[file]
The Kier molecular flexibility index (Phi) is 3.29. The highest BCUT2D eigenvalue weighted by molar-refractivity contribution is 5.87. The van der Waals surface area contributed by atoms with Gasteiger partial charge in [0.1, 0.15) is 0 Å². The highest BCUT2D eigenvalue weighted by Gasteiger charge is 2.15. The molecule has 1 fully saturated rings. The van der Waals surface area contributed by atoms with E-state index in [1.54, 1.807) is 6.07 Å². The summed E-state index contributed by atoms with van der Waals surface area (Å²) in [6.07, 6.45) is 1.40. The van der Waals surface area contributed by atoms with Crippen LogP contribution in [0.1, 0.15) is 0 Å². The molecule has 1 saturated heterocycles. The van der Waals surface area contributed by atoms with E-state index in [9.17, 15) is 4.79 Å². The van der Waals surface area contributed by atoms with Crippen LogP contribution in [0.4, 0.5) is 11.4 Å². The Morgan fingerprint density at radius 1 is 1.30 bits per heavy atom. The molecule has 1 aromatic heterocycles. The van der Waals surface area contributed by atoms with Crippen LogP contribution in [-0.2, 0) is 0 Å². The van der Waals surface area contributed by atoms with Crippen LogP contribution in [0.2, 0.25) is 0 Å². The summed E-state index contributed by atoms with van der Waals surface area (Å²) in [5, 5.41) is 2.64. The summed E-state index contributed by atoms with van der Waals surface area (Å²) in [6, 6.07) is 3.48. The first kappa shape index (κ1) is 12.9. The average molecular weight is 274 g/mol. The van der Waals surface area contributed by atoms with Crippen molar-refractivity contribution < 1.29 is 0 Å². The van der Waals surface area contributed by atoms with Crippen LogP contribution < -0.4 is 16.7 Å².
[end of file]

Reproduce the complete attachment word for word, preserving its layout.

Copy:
The Kier molecular flexibility index (Phi) is 3.29. The highest BCUT2D eigenvalue weighted by molar-refractivity contribution is 5.87. The van der Waals surface area contributed by atoms with Gasteiger partial charge in [0.1, 0.15) is 0 Å². The highest BCUT2D eigenvalue weighted by Gasteiger charge is 2.15. The molecule has 1 fully saturated rings. The van der Waals surface area contributed by atoms with E-state index in [1.54, 1.807) is 6.07 Å². The summed E-state index contributed by atoms with van der Waals surface area (Å²) in [6.07, 6.45) is 1.40. The van der Waals surface area contributed by atoms with Crippen LogP contribution in [0.1, 0.15) is 0 Å². The molecule has 1 saturated heterocycles. The van der Waals surface area contributed by atoms with E-state index in [9.17, 15) is 4.79 Å². The van der Waals surface area contributed by atoms with Crippen LogP contribution in [0.4, 0.5) is 11.4 Å². The Morgan fingerprint density at radius 1 is 1.30 bits per heavy atom. The molecule has 1 aromatic heterocycles. The van der Waals surface area contributed by atoms with Crippen LogP contribution in [-0.2, 0) is 0 Å². The van der Waals surface area contributed by atoms with Crippen LogP contribution in [0.2, 0.25) is 0 Å². The summed E-state index contributed by atoms with van der Waals surface area (Å²) in [5, 5.41) is 2.64. The summed E-state index contributed by atoms with van der Waals surface area (Å²) in [6, 6.07) is 3.48. The first kappa shape index (κ1) is 12.9. The average molecular weight is 274 g/mol. The van der Waals surface area contributed by atoms with Crippen molar-refractivity contribution < 1.29 is 0 Å². The van der Waals surface area contributed by atoms with Crippen LogP contribution < -0.4 is 16.7 Å².